- The mind and feeling are just like oil and water; they are in the same bottle but they don’t mix. Even if we are sick or in pain, we still know the feeling as feeling, the mind as mind. We know the painful or comfortable states but we don’t identify with them. We stay only with peace: the peace beyond both comfort and pain.
Seeing the Way (1989)Edit
- Seeing the Way: Buddhist Reflections on the Spiritual Life by Ajahn Chah (1989); translator unknown
- We use thinking as a tool, but the knowing that arises because of its use is above and beyond the process of thinking; it leads to our not being fooled by our thinking any more. You recognize that all thinking is merely the movement of the mind, and also that the knowing is not born and doesn't die. What do you think all this movement called "mind" comes out of? What we talk about as the mind—all the activity—is just the conventional mind. It's not the real mind at all. What is real just IS, it's not arising and it's not passing away.
- Simply keep putting everything down, and know that that is what you are doing. You don't need to be always checking up on yourself, worrying about things like "How much samādhi"—it will always be the right amount. Whatever arises in your practice, let it go; know it all as uncertain, impermanent. Remember that! It's all uncertain. Be finished with all of it. This is the Way that will take you to the source—to your Original Mind.
Living Dhamma (1992)Edit
- Living Dhamma by Ajahn Chah (1992); translator unknown
- Therefore the practice is like a key, the key of meditation. If we have the right key in our hand, no matter how tightly the lock is closed, when we take the key and turn it the lock falls open. If we have no key we can’t open the lock. We will never know what it is in the trunk.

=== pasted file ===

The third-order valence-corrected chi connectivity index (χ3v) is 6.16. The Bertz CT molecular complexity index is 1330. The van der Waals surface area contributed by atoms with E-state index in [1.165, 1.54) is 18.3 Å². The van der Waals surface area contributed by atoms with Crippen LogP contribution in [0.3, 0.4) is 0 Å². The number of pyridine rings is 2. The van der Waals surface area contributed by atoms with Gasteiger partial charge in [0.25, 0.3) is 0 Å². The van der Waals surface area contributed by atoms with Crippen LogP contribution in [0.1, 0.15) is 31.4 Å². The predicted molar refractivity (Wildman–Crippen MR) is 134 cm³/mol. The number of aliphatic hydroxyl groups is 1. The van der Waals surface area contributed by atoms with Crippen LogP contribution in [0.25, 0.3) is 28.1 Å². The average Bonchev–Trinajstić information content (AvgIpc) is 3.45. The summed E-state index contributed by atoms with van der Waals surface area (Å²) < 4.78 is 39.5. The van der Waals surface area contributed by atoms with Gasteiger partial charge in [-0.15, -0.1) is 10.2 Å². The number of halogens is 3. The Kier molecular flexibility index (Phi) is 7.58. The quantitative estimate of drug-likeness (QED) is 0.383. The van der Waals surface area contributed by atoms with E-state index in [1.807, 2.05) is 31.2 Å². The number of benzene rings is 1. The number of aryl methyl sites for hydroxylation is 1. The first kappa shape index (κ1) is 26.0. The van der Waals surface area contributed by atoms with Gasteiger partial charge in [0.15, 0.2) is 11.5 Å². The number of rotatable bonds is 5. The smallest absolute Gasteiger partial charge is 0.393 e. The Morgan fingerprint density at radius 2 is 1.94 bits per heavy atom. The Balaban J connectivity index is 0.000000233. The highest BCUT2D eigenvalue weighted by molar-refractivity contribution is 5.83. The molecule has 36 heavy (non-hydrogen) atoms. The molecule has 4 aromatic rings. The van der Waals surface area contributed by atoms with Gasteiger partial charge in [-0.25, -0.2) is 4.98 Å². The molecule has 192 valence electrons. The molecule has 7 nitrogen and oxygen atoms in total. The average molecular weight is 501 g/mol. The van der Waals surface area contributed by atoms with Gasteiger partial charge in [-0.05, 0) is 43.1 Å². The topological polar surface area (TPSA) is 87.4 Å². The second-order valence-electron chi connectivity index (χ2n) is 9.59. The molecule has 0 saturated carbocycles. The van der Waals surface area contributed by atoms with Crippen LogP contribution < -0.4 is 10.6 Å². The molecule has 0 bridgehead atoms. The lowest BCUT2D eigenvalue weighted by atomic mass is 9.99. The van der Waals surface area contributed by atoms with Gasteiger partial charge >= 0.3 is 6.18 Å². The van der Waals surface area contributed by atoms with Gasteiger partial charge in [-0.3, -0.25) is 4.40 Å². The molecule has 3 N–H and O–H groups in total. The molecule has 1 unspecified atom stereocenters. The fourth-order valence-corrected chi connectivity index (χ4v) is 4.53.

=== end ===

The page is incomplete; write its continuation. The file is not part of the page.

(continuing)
- Have you ever seen flowing water?... Have you ever seen still water?... If your mind is peaceful it will be just like still, flowing water. Have you ever seen still, flowing water? There! You’ve only ever seen flowing water and still water, haven’t you? But you’ve never seen still, flowing water. Right there, right where your thinking cannot take you, even though it’s peaceful you can develop wisdom. Your mind will be like flowing water, and yet it’s still. It’s almost as if it were still, and yet it’s flowing. So I call it “still, flowing water.” Wisdom can arise here.
- The source of all good, evil, weal and harm lies with actions, speech and thoughts. Did you bring your actions, speech and thoughts with you today? Or have you left them at home? This is where you must look, right here. You don’t have to look very far away. Look at your actions, speech and thoughts. Look to see if your conduct is faulty or not.
- The value of Dhamma isn’t to be found in books. Those are just the external appearances of Dhamma, they’re not the realization of Dhamma as a personal experience. If you realize the Dhamma you realize your own mind, you see the truth there. When the truth becomes apparent it cuts off the stream of delusion.